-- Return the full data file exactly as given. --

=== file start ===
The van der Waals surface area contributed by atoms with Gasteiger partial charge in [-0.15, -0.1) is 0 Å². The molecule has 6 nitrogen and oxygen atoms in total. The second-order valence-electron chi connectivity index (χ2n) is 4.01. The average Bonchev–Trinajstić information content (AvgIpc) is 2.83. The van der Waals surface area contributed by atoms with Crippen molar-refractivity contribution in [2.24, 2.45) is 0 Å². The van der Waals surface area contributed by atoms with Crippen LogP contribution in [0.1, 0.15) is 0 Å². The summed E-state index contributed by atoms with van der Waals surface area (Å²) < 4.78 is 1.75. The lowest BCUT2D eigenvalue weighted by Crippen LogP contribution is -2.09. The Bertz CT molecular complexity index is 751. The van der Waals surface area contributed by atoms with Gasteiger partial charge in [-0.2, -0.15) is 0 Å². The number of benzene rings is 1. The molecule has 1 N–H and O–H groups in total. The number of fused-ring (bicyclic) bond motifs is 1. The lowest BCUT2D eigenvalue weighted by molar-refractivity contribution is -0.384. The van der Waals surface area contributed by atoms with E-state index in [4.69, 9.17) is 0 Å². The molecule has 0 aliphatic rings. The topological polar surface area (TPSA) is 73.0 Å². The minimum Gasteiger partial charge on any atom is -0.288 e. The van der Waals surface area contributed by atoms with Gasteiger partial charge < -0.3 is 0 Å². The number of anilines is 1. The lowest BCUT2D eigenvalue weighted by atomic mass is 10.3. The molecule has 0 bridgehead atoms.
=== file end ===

The van der Waals surface area contributed by atoms with Gasteiger partial charge in [-0.15, -0.1) is 0 Å². The molecule has 6 nitrogen and oxygen atoms in total. The second-order valence-electron chi connectivity index (χ2n) is 4.01. The average Bonchev–Trinajstić information content (AvgIpc) is 2.83. The van der Waals surface area contributed by atoms with Crippen molar-refractivity contribution in [2.24, 2.45) is 0 Å². The van der Waals surface area contributed by atoms with Crippen LogP contribution in [0.1, 0.15) is 0 Å². The summed E-state index contributed by atoms with van der Waals surface area (Å²) < 4.78 is 1.75. The lowest BCUT2D eigenvalue weighted by Crippen LogP contribution is -2.09. The Bertz CT molecular complexity index is 751. The van der Waals surface area contributed by atoms with Gasteiger partial charge in [-0.2, -0.15) is 0 Å². The number of benzene rings is 1. The molecule has 1 N–H and O–H groups in total. The number of fused-ring (bicyclic) bond motifs is 1. The lowest BCUT2D eigenvalue weighted by molar-refractivity contribution is -0.384. The van der Waals surface area contributed by atoms with E-state index in [4.69, 9.17) is 0 Å². The molecule has 0 aliphatic rings. The topological polar surface area (TPSA) is 73.0 Å². The minimum Gasteiger partial charge on any atom is -0.288 e. The van der Waals surface area contributed by atoms with Gasteiger partial charge < -0.3 is 0 Å². The number of anilines is 1. The lowest BCUT2D eigenvalue weighted by atomic mass is 10.3. The molecule has 0 bridgehead atoms.